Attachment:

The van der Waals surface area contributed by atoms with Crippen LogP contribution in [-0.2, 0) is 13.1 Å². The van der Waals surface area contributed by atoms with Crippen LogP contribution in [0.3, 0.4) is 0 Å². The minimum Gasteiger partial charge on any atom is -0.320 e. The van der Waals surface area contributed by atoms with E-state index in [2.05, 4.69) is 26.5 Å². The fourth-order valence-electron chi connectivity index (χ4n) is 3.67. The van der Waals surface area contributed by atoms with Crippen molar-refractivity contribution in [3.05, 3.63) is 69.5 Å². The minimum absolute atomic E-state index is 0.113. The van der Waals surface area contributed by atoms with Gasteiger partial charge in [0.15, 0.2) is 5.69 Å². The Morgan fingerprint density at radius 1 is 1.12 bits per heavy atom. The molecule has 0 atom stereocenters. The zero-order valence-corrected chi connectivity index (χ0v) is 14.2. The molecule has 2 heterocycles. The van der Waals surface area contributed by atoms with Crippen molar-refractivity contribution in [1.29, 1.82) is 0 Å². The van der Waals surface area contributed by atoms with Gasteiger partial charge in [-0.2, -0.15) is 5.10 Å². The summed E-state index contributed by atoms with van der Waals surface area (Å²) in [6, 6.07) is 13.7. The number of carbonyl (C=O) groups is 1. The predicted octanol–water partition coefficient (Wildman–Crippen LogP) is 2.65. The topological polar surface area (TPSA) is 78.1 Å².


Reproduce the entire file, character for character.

The van der Waals surface area contributed by atoms with Crippen LogP contribution in [-0.2, 0) is 13.1 Å². The van der Waals surface area contributed by atoms with Crippen LogP contribution in [0.3, 0.4) is 0 Å². The minimum Gasteiger partial charge on any atom is -0.320 e. The van der Waals surface area contributed by atoms with E-state index in [2.05, 4.69) is 26.5 Å². The fourth-order valence-electron chi connectivity index (χ4n) is 3.67. The van der Waals surface area contributed by atoms with Crippen molar-refractivity contribution in [3.05, 3.63) is 69.5 Å². The minimum absolute atomic E-state index is 0.113. The van der Waals surface area contributed by atoms with Gasteiger partial charge in [0.15, 0.2) is 5.69 Å². The Morgan fingerprint density at radius 1 is 1.12 bits per heavy atom. The molecule has 0 atom stereocenters. The zero-order valence-corrected chi connectivity index (χ0v) is 14.2. The molecule has 2 heterocycles. The van der Waals surface area contributed by atoms with Crippen molar-refractivity contribution in [1.29, 1.82) is 0 Å². The van der Waals surface area contributed by atoms with Gasteiger partial charge in [-0.2, -0.15) is 5.10 Å². The summed E-state index contributed by atoms with van der Waals surface area (Å²) in [6, 6.07) is 13.7. The number of carbonyl (C=O) groups is 1. The predicted octanol–water partition coefficient (Wildman–Crippen LogP) is 2.65. The topological polar surface area (TPSA) is 78.1 Å².